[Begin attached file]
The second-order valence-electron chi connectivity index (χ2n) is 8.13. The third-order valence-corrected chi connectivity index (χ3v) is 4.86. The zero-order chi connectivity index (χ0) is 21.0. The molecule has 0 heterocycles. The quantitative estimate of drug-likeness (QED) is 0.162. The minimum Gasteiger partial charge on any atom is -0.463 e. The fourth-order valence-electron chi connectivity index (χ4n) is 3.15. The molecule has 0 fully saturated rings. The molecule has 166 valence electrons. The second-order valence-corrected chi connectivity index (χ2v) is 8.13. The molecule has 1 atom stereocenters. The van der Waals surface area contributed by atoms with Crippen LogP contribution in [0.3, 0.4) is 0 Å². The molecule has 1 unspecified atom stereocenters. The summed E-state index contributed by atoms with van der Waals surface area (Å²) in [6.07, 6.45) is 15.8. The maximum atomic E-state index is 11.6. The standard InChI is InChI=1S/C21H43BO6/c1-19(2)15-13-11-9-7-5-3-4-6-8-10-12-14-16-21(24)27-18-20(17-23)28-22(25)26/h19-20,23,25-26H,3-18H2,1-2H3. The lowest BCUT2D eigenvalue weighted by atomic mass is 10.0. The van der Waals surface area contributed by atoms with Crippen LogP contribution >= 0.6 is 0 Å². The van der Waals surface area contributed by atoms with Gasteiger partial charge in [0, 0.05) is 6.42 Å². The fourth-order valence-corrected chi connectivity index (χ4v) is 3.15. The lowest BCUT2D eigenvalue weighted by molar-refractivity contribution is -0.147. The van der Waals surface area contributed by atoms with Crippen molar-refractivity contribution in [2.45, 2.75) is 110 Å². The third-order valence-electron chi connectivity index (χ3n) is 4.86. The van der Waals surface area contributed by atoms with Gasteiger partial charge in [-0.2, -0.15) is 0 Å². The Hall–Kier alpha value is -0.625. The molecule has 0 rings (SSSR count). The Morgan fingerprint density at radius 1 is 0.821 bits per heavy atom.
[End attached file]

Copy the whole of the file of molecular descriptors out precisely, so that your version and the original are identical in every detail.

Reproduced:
The second-order valence-electron chi connectivity index (χ2n) is 8.13. The third-order valence-corrected chi connectivity index (χ3v) is 4.86. The zero-order chi connectivity index (χ0) is 21.0. The molecule has 0 heterocycles. The quantitative estimate of drug-likeness (QED) is 0.162. The minimum Gasteiger partial charge on any atom is -0.463 e. The fourth-order valence-electron chi connectivity index (χ4n) is 3.15. The molecule has 0 fully saturated rings. The molecule has 166 valence electrons. The second-order valence-corrected chi connectivity index (χ2v) is 8.13. The molecule has 1 atom stereocenters. The van der Waals surface area contributed by atoms with Crippen LogP contribution in [0.3, 0.4) is 0 Å². The molecule has 1 unspecified atom stereocenters. The summed E-state index contributed by atoms with van der Waals surface area (Å²) in [6.07, 6.45) is 15.8. The maximum atomic E-state index is 11.6. The standard InChI is InChI=1S/C21H43BO6/c1-19(2)15-13-11-9-7-5-3-4-6-8-10-12-14-16-21(24)27-18-20(17-23)28-22(25)26/h19-20,23,25-26H,3-18H2,1-2H3. The lowest BCUT2D eigenvalue weighted by atomic mass is 10.0. The van der Waals surface area contributed by atoms with Crippen LogP contribution >= 0.6 is 0 Å². The van der Waals surface area contributed by atoms with Gasteiger partial charge in [0, 0.05) is 6.42 Å². The fourth-order valence-corrected chi connectivity index (χ4v) is 3.15. The lowest BCUT2D eigenvalue weighted by molar-refractivity contribution is -0.147. The van der Waals surface area contributed by atoms with Crippen molar-refractivity contribution in [2.45, 2.75) is 110 Å². The third-order valence-electron chi connectivity index (χ3n) is 4.86. The van der Waals surface area contributed by atoms with Gasteiger partial charge in [-0.2, -0.15) is 0 Å². The Hall–Kier alpha value is -0.625. The molecule has 0 rings (SSSR count). The Morgan fingerprint density at radius 1 is 0.821 bits per heavy atom.